(4) Information as to the amount of income or any particular set forth or disclosed in any report or return required under this chapter may, upon request of a committee appointed by the Congress of the Federated States of Micronesia, be furnished to the committee, but the committee or any member, clerk, or other officer or employee thereof shall not disclose any particulars of the information so furnished except to law enforcement officers for the purpose of aiding the detection or prosecution of crimes committed in violation of this chapter.
(5) The Governor of each State may appoint one representative of his administration who shall have access to all returns, reports, or other information on file with the Department of Finance as may be necessary to show that the required distribution of revenues to his State has been made. Each Governor shall make the appointment of his representative known to the Secretary of Finance. The appointee may share information acquired hereunder with the Governor of his State. The Governor and his appointee may not disclose the information to any other person except for the specific purpose of ensuring that the required distribution of revenues to their State has been made, or except as otherwise provided for by law.
(6) The Attorney General or other legal representatives of the Government of the Federated States of Micronesia may inspect the report of return of any taxpayer who brings an action to set aside or review the tax based thereon, or against whom an action or proceeding has been instituted to recover any tax or any penalty imposed by this chapter.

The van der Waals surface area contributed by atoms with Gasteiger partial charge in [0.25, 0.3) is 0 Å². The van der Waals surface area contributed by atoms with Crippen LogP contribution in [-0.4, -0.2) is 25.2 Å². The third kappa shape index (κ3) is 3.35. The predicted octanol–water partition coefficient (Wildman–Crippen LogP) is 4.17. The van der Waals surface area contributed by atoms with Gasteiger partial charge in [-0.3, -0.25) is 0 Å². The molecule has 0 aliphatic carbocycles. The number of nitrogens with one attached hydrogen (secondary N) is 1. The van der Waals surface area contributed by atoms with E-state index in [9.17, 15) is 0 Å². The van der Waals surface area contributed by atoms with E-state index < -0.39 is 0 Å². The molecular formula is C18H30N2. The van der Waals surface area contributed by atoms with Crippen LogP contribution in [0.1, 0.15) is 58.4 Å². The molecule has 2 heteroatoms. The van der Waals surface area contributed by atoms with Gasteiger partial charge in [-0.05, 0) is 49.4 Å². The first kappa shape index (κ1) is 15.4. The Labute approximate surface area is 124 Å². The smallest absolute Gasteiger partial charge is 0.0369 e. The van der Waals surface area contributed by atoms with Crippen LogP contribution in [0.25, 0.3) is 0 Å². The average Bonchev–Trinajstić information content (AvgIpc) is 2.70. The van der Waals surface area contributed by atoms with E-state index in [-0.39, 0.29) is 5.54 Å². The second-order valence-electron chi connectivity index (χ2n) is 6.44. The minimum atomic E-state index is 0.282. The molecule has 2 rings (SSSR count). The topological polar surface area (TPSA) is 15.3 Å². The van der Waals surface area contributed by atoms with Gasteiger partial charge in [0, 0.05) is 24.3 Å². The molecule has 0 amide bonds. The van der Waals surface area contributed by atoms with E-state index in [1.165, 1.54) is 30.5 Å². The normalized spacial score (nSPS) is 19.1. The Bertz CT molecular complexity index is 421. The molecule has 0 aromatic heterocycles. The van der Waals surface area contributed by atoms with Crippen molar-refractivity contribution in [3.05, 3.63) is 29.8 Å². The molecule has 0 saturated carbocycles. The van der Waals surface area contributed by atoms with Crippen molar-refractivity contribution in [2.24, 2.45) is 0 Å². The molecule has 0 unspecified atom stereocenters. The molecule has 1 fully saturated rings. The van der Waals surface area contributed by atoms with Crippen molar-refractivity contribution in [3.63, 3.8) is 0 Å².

(7) Nothing herein shall prohibit the Secretary or his delegate from compiling and publishing statistics or information generally on the returns filed so long as there is no reference to a particular return and the statistics and the information do not in effect divulge the contents of any one return.
(1) The Secretary and every employee of the Department of Finance while in such employment shall not engage in the business or profession of tax accounting or accept employment with compensation from any person, firm, or corporation for the purpose, directly or indirectly, of preparing the tax returns required by the Government of the Federated States of Micronesia.
(2) Nor shall any person accept any employment for the purpose of advising or preparing materials or data, or the auditing of books or records to be used in an effort to defeat or cancel any tax or part thereof that has been assessed by the Government of the Federated States of Micronesia.
Any violation of subsections (2), (3), (4), or (5) of section 116 or violation of section 117 of this chapter shall be a misdemeanor and shall be punishable by a fine of not more than $500, or imprisonment for not more than six months, or both.